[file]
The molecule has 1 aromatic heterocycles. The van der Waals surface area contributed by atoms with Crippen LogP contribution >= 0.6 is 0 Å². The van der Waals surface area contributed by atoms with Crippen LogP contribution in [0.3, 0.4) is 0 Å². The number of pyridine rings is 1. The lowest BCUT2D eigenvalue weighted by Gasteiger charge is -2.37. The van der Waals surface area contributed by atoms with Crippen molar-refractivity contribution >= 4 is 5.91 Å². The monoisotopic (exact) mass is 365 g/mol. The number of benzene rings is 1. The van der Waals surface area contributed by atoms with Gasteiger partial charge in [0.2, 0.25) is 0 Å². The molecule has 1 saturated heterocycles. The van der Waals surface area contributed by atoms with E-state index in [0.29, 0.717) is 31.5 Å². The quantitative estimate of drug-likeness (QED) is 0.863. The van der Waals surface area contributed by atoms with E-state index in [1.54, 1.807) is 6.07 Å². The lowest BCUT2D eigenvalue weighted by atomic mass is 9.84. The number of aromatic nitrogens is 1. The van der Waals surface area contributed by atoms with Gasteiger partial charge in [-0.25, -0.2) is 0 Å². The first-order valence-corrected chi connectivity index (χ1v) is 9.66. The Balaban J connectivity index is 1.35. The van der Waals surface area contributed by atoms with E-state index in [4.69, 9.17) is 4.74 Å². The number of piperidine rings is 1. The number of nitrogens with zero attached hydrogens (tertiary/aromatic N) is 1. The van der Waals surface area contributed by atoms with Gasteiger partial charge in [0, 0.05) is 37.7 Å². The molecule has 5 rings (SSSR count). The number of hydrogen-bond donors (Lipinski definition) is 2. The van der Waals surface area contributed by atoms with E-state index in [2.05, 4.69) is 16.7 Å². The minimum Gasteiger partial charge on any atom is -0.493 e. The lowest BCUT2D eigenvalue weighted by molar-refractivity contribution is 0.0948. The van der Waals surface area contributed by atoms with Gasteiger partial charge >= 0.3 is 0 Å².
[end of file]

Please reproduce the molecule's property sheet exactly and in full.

The molecule has 1 aromatic heterocycles. The van der Waals surface area contributed by atoms with Crippen LogP contribution >= 0.6 is 0 Å². The van der Waals surface area contributed by atoms with Crippen LogP contribution in [0.3, 0.4) is 0 Å². The number of pyridine rings is 1. The lowest BCUT2D eigenvalue weighted by Gasteiger charge is -2.37. The van der Waals surface area contributed by atoms with Crippen molar-refractivity contribution >= 4 is 5.91 Å². The monoisotopic (exact) mass is 365 g/mol. The number of benzene rings is 1. The van der Waals surface area contributed by atoms with Gasteiger partial charge in [0.2, 0.25) is 0 Å². The molecule has 1 saturated heterocycles. The van der Waals surface area contributed by atoms with E-state index in [0.29, 0.717) is 31.5 Å². The quantitative estimate of drug-likeness (QED) is 0.863. The van der Waals surface area contributed by atoms with E-state index in [1.54, 1.807) is 6.07 Å². The lowest BCUT2D eigenvalue weighted by atomic mass is 9.84. The number of aromatic nitrogens is 1. The van der Waals surface area contributed by atoms with Gasteiger partial charge in [-0.25, -0.2) is 0 Å². The first-order valence-corrected chi connectivity index (χ1v) is 9.66. The Balaban J connectivity index is 1.35. The van der Waals surface area contributed by atoms with E-state index in [4.69, 9.17) is 4.74 Å². The number of piperidine rings is 1. The number of nitrogens with zero attached hydrogens (tertiary/aromatic N) is 1. The van der Waals surface area contributed by atoms with Gasteiger partial charge in [0, 0.05) is 37.7 Å². The molecule has 5 rings (SSSR count). The number of hydrogen-bond donors (Lipinski definition) is 2. The van der Waals surface area contributed by atoms with E-state index in [2.05, 4.69) is 16.7 Å². The minimum Gasteiger partial charge on any atom is -0.493 e. The lowest BCUT2D eigenvalue weighted by molar-refractivity contribution is 0.0948. The van der Waals surface area contributed by atoms with Gasteiger partial charge >= 0.3 is 0 Å².